Posttraumatic stress disorder (PTSD) occurs in response to an extreme traumatic stressor. It is estimated that as many as 1 million VA patients who were exposed to combat may have PTSD. VA patients with PTSD recently have been designated as a “Special Emphasis” population for which health care resources are allocated at approximately 14 times those allocated to patients without such chronic, complex, and intensive health care needs (i.e., “Basic Care” groups). Despite recognition of its substantial impact upon VA resources, the extent and means by which PTSD affects health and health care use remain unclear. This study seeks to enhance understanding of both the extent and means by which PTSD affects the health and the health care use of patients in VA ambulatory care. To meet this goal, we build on an ongoing HSR&D project, the Veterans Health Study (VHS), a prospective longitudinal study of 2,425 VA ambulatory care patients.
Posttraumatic stress disorder (PTSD) often afflicts victims of traumatic events such as combat. Growing evidence suggests that PTSD is related to poorer health status and to increased use of health care services. However, the extent of these effects and the means by which they occur remain unclear. The goal of this study is to enhance our understanding of both the extent and means by which PTSD affects the health and the health care use of patients in VA ambulatory care. To meet this goal, we built on an HSR&D service-directed project, the Veterans Health Study (VHS), a prospective longitudinal study of 2,425 male VA ambulatory care patients.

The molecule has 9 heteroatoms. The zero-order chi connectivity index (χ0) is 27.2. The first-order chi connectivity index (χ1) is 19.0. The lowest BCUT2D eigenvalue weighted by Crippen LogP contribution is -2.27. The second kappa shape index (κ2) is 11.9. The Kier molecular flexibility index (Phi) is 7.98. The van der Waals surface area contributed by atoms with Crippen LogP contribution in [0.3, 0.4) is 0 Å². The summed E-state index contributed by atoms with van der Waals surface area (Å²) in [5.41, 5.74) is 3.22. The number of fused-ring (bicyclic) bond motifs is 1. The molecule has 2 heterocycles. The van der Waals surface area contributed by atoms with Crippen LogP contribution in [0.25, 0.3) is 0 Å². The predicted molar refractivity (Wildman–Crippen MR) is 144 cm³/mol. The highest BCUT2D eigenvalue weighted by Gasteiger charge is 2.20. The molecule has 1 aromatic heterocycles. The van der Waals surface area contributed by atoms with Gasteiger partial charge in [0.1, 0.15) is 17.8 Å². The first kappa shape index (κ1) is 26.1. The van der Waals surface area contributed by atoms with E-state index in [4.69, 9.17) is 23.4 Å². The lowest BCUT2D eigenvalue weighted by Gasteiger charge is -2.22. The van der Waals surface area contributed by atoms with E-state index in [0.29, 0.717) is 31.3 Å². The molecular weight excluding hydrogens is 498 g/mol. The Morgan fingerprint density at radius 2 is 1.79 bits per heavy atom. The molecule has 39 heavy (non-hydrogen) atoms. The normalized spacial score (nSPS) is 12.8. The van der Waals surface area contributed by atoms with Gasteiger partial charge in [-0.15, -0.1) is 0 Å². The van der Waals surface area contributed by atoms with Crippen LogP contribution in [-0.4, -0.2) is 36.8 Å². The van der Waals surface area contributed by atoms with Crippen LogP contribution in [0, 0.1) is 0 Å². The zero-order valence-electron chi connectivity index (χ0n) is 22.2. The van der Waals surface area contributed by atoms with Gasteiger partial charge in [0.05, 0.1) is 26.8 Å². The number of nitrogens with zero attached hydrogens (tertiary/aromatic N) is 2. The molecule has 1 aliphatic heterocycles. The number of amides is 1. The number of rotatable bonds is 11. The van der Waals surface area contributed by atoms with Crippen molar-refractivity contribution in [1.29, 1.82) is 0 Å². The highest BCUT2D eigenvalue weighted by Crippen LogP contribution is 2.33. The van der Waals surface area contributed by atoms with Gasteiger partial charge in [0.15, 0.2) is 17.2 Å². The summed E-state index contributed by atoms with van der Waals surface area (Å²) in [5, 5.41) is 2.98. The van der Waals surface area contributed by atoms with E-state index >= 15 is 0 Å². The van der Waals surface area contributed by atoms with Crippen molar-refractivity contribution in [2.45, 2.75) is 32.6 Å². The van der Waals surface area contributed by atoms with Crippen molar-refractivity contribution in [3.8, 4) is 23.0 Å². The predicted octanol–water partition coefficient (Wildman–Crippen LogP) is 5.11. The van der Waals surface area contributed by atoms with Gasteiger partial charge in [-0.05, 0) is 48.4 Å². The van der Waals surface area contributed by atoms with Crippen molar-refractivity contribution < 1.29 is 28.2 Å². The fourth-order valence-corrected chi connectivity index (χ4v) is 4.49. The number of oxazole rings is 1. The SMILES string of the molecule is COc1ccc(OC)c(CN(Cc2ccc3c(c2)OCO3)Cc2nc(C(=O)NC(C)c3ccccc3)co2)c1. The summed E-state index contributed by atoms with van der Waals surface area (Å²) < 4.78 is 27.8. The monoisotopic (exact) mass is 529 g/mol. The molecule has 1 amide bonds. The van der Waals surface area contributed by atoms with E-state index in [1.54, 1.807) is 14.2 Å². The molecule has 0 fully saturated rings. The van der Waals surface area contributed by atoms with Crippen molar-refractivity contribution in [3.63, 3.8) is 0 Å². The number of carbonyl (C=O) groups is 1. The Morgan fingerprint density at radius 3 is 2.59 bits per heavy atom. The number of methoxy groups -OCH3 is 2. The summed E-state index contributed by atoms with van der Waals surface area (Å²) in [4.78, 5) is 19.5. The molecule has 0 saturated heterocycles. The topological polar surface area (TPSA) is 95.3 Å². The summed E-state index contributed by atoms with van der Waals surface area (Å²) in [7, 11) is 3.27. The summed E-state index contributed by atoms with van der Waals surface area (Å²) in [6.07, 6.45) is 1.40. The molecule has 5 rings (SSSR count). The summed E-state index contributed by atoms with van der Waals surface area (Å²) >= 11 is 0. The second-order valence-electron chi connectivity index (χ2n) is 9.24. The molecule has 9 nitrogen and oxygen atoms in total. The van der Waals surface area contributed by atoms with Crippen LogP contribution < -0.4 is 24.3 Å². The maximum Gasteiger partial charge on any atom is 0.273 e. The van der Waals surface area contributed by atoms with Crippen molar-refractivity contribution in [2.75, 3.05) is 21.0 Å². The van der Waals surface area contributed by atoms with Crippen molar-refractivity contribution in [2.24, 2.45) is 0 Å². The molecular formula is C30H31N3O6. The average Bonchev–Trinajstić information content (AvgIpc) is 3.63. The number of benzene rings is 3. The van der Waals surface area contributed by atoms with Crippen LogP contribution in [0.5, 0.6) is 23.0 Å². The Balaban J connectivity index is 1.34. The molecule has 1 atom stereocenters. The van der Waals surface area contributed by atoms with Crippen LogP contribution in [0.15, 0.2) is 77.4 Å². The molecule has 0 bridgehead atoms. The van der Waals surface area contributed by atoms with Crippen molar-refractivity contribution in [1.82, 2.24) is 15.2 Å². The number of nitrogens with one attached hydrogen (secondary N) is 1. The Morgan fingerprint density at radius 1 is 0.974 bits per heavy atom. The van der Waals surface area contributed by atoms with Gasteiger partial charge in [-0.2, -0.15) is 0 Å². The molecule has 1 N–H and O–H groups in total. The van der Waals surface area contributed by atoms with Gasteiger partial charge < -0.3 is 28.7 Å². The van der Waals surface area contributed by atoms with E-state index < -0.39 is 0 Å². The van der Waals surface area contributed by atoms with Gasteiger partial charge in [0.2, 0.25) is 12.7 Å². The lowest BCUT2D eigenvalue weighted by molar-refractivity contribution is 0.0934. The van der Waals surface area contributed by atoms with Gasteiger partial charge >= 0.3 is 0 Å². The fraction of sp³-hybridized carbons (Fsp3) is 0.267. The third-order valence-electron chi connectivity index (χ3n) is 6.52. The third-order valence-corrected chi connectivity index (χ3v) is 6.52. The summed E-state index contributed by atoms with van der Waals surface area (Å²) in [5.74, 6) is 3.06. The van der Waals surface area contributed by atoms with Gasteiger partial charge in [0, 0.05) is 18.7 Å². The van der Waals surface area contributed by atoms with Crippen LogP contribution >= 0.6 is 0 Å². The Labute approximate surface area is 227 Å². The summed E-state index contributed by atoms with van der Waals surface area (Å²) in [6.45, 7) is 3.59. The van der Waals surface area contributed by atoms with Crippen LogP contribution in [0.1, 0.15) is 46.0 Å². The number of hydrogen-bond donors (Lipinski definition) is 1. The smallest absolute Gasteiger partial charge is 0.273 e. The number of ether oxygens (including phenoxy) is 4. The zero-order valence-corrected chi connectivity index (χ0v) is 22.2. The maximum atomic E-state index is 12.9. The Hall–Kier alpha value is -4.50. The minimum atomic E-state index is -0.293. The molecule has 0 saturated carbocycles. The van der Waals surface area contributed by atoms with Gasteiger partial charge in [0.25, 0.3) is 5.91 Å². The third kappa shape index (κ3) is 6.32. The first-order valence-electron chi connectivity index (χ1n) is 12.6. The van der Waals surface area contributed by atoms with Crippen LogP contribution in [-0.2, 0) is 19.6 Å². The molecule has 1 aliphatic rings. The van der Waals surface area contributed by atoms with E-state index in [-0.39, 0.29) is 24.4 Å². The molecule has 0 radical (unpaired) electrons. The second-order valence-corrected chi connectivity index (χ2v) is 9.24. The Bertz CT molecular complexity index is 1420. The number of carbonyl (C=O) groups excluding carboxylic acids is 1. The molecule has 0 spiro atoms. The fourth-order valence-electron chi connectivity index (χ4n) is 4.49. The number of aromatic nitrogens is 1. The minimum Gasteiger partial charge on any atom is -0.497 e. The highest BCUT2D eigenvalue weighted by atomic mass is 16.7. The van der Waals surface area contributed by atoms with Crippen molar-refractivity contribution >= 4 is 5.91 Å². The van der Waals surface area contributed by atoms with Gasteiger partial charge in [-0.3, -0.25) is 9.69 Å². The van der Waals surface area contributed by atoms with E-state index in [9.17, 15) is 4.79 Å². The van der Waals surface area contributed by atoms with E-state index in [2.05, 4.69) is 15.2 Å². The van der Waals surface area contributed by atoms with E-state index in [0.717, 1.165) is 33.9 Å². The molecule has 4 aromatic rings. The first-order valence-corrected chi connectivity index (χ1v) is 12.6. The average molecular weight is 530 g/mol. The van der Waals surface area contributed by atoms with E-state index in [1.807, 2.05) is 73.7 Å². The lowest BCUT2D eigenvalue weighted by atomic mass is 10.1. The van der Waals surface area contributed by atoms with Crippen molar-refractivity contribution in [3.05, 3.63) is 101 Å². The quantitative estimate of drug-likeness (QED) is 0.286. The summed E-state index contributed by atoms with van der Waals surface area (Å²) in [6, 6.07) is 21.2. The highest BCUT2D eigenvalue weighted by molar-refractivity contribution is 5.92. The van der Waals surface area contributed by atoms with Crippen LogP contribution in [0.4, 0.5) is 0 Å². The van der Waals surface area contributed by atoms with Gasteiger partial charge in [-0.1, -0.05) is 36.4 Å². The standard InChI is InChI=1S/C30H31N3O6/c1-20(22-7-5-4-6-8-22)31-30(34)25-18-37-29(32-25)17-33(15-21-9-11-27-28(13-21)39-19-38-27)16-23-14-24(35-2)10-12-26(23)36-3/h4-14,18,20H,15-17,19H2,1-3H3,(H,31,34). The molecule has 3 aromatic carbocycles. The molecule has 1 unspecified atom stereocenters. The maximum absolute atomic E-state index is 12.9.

This project consisted of two phases. In Phase 1, we conducted clinical interviews (CAPS) assessing PTSD with 474 patients participating in the VHS at 1-year follow-up (T12). This phase validated a brief 17-item self-report PTSD screening measure (PCL-C) against a PTSD clinical interview diagnosis. We used the results of this validation study to estimate the prevalence of PTSD in VA primary care, and to propose the use of a brief measure (PRIME-MD) as a screen for PTSD in primary care. In Phase 2, we used the PCL-C to examine the impact of PTSD on health status and health care use. We tested the hypotheses that (a) PTSD has a direct effect on health status that is independent of the effects of comorbid medical conditions, depression, and alcohol use, and (b) that controlling for comorbid medical conditions, depression and alcohol use, PTSD has both a direct effect and an indirect effect (through health status) on health care utilization. These hypotheses are being tested using structural equation methods. If, as hypothesized, PTSD exerts direct and indirect effects on health services use, then both quality of care and efficiencies in health services delivery can be improved through appropriate detection, referral, and treatment of PTSD among patients in VA ambulatory care.